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Tamara: Journal for Critical Organization Inquiry

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Year 2012 
Volume 10 
Issue 1-2

An Autoethnographic Account of Prosaic Entrepreneurship

Craig Engstrom
Southern Illinois University Carbondale

2012 10 (1-2) Tamara: Journal for Critical Organization Inquiry

Abstract

In recent years, entrepreneurship scholars have begun studying entrepreneurship from social, prosaic, narrative, and discursive dimensions. These ―new movement‖ approaches privilege both business and non-business perspectives. Research in this domain of inquiry seeks to account for the everyday and mundane practices of social actors that can be characterized as entrepreneurial; therefore, prosaic approaches can de-center the narrative of entrepreneurship as comprised solely of a group of elite entrepreneurs. While researchers are encouraged to describe entrepreneurship from a life-story perspective, few scholars have used a self-narrative approach to writing about entrepreneurship. In this article, I use autoethnography to provide a personal account of entrepreneurship. I reflexively interrogate the ways in which I have reproduced, disrupted, benefited from, and been hindered by the dominant enterprise discourses in the United States. A prosaic approach using self-narrative, as demonstrated, is already engaged in a process of restorying entrepreneurship scholarship because it takes into account, among other things, the details of everyday entrepreneurial activity and is receptive to heterodox accounts (even stories that end in entrepreneurial failure).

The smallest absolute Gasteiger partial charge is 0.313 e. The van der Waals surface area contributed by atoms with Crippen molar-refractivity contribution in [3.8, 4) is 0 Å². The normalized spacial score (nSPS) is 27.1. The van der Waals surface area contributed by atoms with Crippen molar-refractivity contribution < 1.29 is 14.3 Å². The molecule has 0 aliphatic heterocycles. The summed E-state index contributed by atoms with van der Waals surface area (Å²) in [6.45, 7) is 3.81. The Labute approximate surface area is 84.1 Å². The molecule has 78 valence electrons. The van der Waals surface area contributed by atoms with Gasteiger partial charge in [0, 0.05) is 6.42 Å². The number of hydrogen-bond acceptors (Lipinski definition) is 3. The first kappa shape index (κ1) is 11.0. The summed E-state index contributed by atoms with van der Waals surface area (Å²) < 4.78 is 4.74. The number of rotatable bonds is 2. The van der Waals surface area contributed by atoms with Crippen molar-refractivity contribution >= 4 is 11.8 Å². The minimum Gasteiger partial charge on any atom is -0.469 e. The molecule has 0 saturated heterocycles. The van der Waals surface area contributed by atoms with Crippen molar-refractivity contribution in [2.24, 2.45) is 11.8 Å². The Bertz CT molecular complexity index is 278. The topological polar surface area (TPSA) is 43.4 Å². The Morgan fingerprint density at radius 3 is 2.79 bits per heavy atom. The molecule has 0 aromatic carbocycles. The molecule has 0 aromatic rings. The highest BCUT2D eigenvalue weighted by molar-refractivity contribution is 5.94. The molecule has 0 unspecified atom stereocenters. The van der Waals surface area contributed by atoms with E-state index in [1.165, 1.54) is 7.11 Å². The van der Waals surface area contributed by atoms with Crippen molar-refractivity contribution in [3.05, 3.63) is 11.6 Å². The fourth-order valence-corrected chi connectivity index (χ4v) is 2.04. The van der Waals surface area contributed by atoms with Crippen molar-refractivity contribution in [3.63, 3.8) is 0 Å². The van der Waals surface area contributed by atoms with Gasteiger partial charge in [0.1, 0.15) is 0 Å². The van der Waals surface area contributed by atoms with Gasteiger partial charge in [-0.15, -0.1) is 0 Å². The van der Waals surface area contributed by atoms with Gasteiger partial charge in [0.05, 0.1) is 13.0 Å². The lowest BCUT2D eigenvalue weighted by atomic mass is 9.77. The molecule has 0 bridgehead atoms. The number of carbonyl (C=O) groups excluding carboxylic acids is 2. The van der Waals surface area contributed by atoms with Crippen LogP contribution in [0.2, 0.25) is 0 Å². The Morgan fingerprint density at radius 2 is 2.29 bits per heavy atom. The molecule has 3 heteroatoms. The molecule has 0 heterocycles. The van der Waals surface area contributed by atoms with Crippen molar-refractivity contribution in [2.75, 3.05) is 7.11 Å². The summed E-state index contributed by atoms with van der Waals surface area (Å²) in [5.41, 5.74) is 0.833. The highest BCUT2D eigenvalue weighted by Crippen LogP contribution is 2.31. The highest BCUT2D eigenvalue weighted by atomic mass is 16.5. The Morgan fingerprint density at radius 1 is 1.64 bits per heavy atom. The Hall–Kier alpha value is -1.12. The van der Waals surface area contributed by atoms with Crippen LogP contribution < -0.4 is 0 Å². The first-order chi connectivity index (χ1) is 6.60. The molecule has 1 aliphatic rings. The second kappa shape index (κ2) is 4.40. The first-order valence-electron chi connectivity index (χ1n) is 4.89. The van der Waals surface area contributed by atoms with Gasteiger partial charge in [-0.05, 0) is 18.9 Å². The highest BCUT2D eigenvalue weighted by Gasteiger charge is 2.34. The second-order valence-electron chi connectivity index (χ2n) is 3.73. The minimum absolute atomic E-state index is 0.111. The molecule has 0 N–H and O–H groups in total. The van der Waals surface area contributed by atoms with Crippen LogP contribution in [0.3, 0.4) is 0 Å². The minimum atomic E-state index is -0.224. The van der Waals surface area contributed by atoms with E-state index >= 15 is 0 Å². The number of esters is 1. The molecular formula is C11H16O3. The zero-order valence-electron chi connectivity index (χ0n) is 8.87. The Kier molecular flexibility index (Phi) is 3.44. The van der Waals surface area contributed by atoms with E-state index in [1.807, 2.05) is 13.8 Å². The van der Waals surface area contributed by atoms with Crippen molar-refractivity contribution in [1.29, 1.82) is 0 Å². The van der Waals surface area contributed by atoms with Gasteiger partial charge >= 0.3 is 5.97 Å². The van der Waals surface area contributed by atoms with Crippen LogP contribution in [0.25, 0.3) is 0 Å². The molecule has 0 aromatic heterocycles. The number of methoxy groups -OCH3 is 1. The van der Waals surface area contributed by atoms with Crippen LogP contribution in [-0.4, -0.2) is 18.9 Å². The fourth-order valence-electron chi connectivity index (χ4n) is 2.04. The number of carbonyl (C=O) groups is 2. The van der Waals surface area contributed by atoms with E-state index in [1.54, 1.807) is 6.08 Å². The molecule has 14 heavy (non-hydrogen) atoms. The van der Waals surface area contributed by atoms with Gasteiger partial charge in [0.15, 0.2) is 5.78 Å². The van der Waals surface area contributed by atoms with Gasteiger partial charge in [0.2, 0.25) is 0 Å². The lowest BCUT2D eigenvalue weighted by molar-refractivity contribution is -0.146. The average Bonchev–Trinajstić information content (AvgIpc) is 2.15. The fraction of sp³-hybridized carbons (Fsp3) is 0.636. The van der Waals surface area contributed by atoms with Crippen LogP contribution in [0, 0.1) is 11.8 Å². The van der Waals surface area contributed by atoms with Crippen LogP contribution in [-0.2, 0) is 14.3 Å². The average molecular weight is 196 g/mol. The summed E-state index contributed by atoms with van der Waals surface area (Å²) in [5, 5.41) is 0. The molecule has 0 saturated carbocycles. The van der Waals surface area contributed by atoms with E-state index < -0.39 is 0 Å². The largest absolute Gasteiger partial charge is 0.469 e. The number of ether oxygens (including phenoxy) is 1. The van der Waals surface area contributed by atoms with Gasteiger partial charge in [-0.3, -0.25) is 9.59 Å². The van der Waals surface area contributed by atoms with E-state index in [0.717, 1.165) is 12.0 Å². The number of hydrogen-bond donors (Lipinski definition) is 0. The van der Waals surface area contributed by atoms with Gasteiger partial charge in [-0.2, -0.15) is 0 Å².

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APA style

An Autoethnographic Account of Prosaic Entrepreneurship. (2012). An Autoethnographic Account of Prosaic Entrepreneurship. Tamara: Journal For Critical Organization Inquiry, 10(1-2), 41-54. (Original work published 2012)

MLA style

“An Autoethnographic Account Of Prosaic Entrepreneurship”. 2012. Tamara: Journal For Critical Organization Inquiry, vol. 10, no. 1-2, 2012, pp. 41-54.

Chicago style

“An Autoethnographic Account Of Prosaic Entrepreneurship”. Tamara: Journal For Critical Organization Inquiry, Tamara: Journal for Critical Organization Inquiry, 10, no. 1-2 (2012): 41-54.